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dc.contributor.authorMisik, Jan
dc.contributor.authorPavlik, Michal
dc.contributor.authorNovotny, Ladislav
dc.contributor.authorPavlikova, Ruzena
dc.contributor.authorChilcott, Robert
dc.contributor.authorCabal, Jiri
dc.contributor.authorKuca, Kamil
dc.identifier.citationMisik , J , Pavlik , M , Novotny , L , Pavlikova , R , Chilcott , R , Cabal , J & Kuca , K 2012 , ' In vivo decontamination of the nerve agent VX using the domestic swine model ' , Clinical Toxicology (Philadelphia, Pa.) , vol. 50 , no. 9 , pp. 807-11 .
dc.identifier.otherPURE: 1938312
dc.identifier.otherPURE UUID: c6d1bd3e-af5f-4dba-a565-1a90cb828f87
dc.identifier.otherPubMed: 22963275
dc.identifier.otherScopus: 84867702225
dc.description.abstractThe purpose of this in vivo study was to assess a new, putatively optimised method for mass casualty decontamination ("ORCHIDS protocol") for effectiveness in removing the chemical warfare agent VX from the skin of anaesthetised, domestic white pigs. ORCHIDS protocol consists of a 1.5-minute shower with a mild detergent (Argos™) supplemented by physical removal. A standard method of wet decontamination was used for comparison. Experimental animals were divided into four groups (A-D). Two groups were exposed to a supra-lethal percutaneous dose (5 × LD(50); 300 μg kg(-1)) of VX for 1 h prior to decontamination with either the ORCHIDS (C) or standard protocol (D). A third (B, positive control) group was exposed but not subject to decontamination. Blank controls (A) received anaesthesia and the corresponding dose of normal saline instead of VX. Observations of the clinical signs of intoxication were supplemented by measurements of whole blood cholinesterase (ChE) performed on samples of arterial blood acquired at 30-minute intervals for the duration of the study (up to 6 h). Untreated (B) animals displayed typical cholinergic signs consistent with VX intoxication (local fasciculation, mastication, salivation, pilo-erection and motor convulsions) and died 165-240 min post exposure. All animals in both decontamination treatment groups (C, D) survived the duration of the study and exhibited less severe signs of cholinergic poisoning. Thus, both the standard and ORCHIDS protocol were demonstrably effective against exposure to the potent nerve agent VX, even after a delay of 1 h. A critical advantage of the ORCHIDS protocol is the relatively short shower duration (1½ min compared to 3 min). In practice, this could substantially improve the rate at which individuals could be decontaminated by emergency responders following exposure to toxic materials such as chemical warfare agents.en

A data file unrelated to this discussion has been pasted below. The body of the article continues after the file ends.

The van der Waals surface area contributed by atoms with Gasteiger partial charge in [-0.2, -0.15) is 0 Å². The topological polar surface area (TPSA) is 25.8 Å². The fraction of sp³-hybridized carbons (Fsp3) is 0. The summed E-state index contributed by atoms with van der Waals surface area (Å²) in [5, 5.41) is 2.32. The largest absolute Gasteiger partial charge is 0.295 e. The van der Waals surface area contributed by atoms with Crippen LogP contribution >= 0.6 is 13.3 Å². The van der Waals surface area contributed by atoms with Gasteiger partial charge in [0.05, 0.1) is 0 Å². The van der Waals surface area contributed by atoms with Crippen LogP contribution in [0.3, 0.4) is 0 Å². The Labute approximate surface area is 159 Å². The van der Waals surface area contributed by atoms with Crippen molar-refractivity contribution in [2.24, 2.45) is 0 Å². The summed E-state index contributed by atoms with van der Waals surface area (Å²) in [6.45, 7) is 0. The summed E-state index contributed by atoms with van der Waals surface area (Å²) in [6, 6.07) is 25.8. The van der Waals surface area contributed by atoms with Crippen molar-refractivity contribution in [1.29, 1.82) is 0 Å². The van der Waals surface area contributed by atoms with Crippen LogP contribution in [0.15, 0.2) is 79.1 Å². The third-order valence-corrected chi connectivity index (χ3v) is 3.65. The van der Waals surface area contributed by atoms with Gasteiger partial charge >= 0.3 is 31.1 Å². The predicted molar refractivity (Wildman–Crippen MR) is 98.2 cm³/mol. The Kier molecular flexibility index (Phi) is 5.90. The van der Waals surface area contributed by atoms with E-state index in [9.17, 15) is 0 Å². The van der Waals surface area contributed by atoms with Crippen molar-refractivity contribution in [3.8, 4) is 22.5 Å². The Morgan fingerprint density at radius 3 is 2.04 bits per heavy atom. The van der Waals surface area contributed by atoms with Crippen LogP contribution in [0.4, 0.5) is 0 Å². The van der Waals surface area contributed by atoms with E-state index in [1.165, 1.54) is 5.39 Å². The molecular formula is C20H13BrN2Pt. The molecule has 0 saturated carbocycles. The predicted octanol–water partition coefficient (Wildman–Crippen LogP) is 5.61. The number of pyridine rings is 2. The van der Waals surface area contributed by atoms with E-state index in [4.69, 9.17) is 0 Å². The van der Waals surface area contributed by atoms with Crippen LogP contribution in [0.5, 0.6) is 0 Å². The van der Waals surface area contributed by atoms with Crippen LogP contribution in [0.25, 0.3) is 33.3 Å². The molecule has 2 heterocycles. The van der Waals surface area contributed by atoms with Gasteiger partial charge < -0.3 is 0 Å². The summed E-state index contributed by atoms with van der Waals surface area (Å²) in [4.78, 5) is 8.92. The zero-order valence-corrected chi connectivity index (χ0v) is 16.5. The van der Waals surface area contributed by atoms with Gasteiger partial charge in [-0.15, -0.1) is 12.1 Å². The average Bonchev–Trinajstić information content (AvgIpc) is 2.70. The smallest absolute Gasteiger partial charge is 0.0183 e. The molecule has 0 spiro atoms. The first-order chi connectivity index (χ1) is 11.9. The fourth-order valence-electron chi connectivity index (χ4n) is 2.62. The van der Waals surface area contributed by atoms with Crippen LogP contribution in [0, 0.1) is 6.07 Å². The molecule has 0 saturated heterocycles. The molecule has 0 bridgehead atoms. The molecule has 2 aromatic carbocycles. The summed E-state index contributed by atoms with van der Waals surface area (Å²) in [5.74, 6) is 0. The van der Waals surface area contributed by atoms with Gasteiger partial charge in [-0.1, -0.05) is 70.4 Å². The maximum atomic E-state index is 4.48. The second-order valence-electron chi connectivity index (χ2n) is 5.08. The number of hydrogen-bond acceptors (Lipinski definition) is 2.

dc.relation.ispartofClinical Toxicology (Philadelphia, Pa.)
dc.subjectOrganothiophosphorus Compounds
dc.subjectSus scrofa
dc.subjectChemical Warfare Agents
dc.titleIn vivo decontamination of the nerve agent VX using the domestic swine modelen
dc.contributor.institutionSchool of Life and Medical Sciences
dc.contributor.institutionDepartment of Pharmacy
dc.contributor.institutionHealth & Human Sciences Research Institute
dc.contributor.institutionCentre for Research into Topical Drug Delivery and Toxicology
dc.description.statusPeer reviewed
rioxxterms.typeJournal Article/Review

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